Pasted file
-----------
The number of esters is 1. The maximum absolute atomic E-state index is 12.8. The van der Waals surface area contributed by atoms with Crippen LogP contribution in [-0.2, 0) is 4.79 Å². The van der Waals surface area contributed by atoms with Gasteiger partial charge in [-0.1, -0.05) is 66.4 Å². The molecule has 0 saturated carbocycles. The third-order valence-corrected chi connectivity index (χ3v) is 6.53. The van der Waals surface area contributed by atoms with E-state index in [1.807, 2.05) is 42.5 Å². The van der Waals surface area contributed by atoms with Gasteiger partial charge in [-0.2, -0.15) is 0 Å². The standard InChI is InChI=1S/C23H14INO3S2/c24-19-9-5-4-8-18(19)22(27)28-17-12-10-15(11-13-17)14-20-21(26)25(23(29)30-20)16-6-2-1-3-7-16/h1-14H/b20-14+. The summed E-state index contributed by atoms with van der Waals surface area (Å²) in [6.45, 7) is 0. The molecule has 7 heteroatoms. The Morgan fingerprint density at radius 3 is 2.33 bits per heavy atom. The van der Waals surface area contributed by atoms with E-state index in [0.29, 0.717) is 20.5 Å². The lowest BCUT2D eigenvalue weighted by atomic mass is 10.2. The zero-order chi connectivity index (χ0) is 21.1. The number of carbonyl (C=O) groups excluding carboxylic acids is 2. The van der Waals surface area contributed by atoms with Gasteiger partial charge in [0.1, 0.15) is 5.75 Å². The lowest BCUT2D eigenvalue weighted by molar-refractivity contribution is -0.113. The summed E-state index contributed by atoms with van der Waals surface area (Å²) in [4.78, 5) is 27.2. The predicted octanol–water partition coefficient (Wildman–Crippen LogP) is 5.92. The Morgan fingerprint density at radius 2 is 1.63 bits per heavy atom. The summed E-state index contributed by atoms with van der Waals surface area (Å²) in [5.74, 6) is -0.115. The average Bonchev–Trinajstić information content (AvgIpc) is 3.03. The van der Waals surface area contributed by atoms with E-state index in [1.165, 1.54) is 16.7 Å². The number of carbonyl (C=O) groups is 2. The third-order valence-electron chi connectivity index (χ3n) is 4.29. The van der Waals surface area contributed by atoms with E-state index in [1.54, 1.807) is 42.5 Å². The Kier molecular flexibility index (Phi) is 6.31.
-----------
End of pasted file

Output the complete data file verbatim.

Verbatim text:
The number of esters is 1. The maximum absolute atomic E-state index is 12.8. The van der Waals surface area contributed by atoms with Crippen LogP contribution in [-0.2, 0) is 4.79 Å². The van der Waals surface area contributed by atoms with Gasteiger partial charge in [-0.1, -0.05) is 66.4 Å². The molecule has 0 saturated carbocycles. The third-order valence-corrected chi connectivity index (χ3v) is 6.53. The van der Waals surface area contributed by atoms with E-state index in [1.807, 2.05) is 42.5 Å². The van der Waals surface area contributed by atoms with Gasteiger partial charge in [-0.2, -0.15) is 0 Å². The standard InChI is InChI=1S/C23H14INO3S2/c24-19-9-5-4-8-18(19)22(27)28-17-12-10-15(11-13-17)14-20-21(26)25(23(29)30-20)16-6-2-1-3-7-16/h1-14H/b20-14+. The summed E-state index contributed by atoms with van der Waals surface area (Å²) in [6.45, 7) is 0. The molecule has 7 heteroatoms. The Morgan fingerprint density at radius 3 is 2.33 bits per heavy atom. The van der Waals surface area contributed by atoms with E-state index in [0.29, 0.717) is 20.5 Å². The lowest BCUT2D eigenvalue weighted by atomic mass is 10.2. The zero-order chi connectivity index (χ0) is 21.1. The number of carbonyl (C=O) groups excluding carboxylic acids is 2. The van der Waals surface area contributed by atoms with Gasteiger partial charge in [0.1, 0.15) is 5.75 Å². The lowest BCUT2D eigenvalue weighted by molar-refractivity contribution is -0.113. The summed E-state index contributed by atoms with van der Waals surface area (Å²) in [4.78, 5) is 27.2. The predicted octanol–water partition coefficient (Wildman–Crippen LogP) is 5.92. The Morgan fingerprint density at radius 2 is 1.63 bits per heavy atom. The summed E-state index contributed by atoms with van der Waals surface area (Å²) in [5.74, 6) is -0.115. The average Bonchev–Trinajstić information content (AvgIpc) is 3.03. The van der Waals surface area contributed by atoms with E-state index in [1.165, 1.54) is 16.7 Å². The number of carbonyl (C=O) groups is 2. The third-order valence-electron chi connectivity index (χ3n) is 4.29. The van der Waals surface area contributed by atoms with E-state index in [1.54, 1.807) is 42.5 Å². The Kier molecular flexibility index (Phi) is 6.31.